You can be subtle about excluding kids’ mom

Jann Blackstone

My husband and his ex share their child every other week. They have always had boundary issues, but this last incident takes the cake.

Right before my husband dropped off their son, the boy’s mother called to say she needed to talk. We all get in the car and drive the 20 minutes to her home. My husband walks his son to the door and leaves me in the car for a half hour while he talks to his ex.

It seems she wants to take the child out of the country for a vacation, and my husband is all misty eyed and wishy-washy about it. I was furious he left me in the car and let him know about it. He said I was over-reacting and kept whining about not seeing his son for two weeks. What’s good ex-etiquette?

Well, it sounds like there is some obvious resentment here. Your description of your husband as “wishy-washy” and “whining” needs some exploration.

Let’s get right to the point: I would bet you and your husband did not have a conversation before your marriage about what your role would be in all this. That translates into resentment and anger because — without a clear idea of where you stand — you automatically feel like an after-thought. This comes from many factors.

First, we are brought up to believe that wives and husbands come first, and that’s easy to do when it’s a first-time marriage. When it’s a subsequent relationship, although they do come first, it’s all about juggling priorities, starting with the kids, their schedule, the parenting plan, being there for them and child support. If you don’t have someone who understands that, you get a resentful partner who writes to a columnist about you being wishy-washy, whining and leaving you in the car.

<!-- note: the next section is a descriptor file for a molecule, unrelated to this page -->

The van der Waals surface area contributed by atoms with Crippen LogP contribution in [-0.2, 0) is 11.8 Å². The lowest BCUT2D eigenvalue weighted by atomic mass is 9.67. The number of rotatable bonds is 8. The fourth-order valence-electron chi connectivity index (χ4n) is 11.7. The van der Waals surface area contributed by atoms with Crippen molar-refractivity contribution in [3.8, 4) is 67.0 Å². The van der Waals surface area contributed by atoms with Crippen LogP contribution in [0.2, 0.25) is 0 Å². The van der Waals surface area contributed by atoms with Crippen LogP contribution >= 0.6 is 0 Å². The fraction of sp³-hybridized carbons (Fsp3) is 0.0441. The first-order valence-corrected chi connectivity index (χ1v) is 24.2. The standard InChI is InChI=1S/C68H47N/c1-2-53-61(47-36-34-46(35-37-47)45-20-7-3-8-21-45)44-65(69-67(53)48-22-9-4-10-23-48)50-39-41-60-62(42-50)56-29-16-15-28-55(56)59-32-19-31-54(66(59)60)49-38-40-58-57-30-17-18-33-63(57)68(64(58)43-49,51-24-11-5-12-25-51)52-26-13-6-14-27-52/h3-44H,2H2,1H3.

Have the conversation. He has a child. (Ex-etiquette for parents, rule No. 1, “Put the child first.”). Agree on your role. Help rather than hinder.

Second, exchanges are the last place to discuss things. The kids are present and if someone disagrees, it can easily spin out of control while the kids are watching. Their reaction then becomes, “I don’t want to go to Dad’s (or Mom’s).” The supposed “preferred parent’’ thinks it’s because the child doesn’t want to see the other parent. The truth is, the child doesn’t want to listen to the fighting, so they opt to stay right where they are.

Make an appointment with the ex to discuss things when the kids aren’t around.

For the record, unless the destination of the location is a country that did not sign the Hague Agreement (which is a worldwide agreement signed by most countries to return a child to their country of origin if kidnapped, a judge will probably let the child go on vacation), look for ways to cooperate. (Ex-etiquette for Parents rule No. 10, “Compromise whenever possible.”)

Third, if you went to the exchange to keep your husband company, that’s one thing. If you didn’t have the conversation discussed previously and you went to keep your eyes on him and the ex, there are boundary issues at your house.

It’s time for some soul-searching for everyone, and to put in place the type of relationship you all want to model for this child. It doesn’t just happen. That’s good ex-etiquette.

Blackstone is founder of Bonus Families, www.bonusfamilies.com, and may be contacted at dr.jann@exetiquette.com.

TNS

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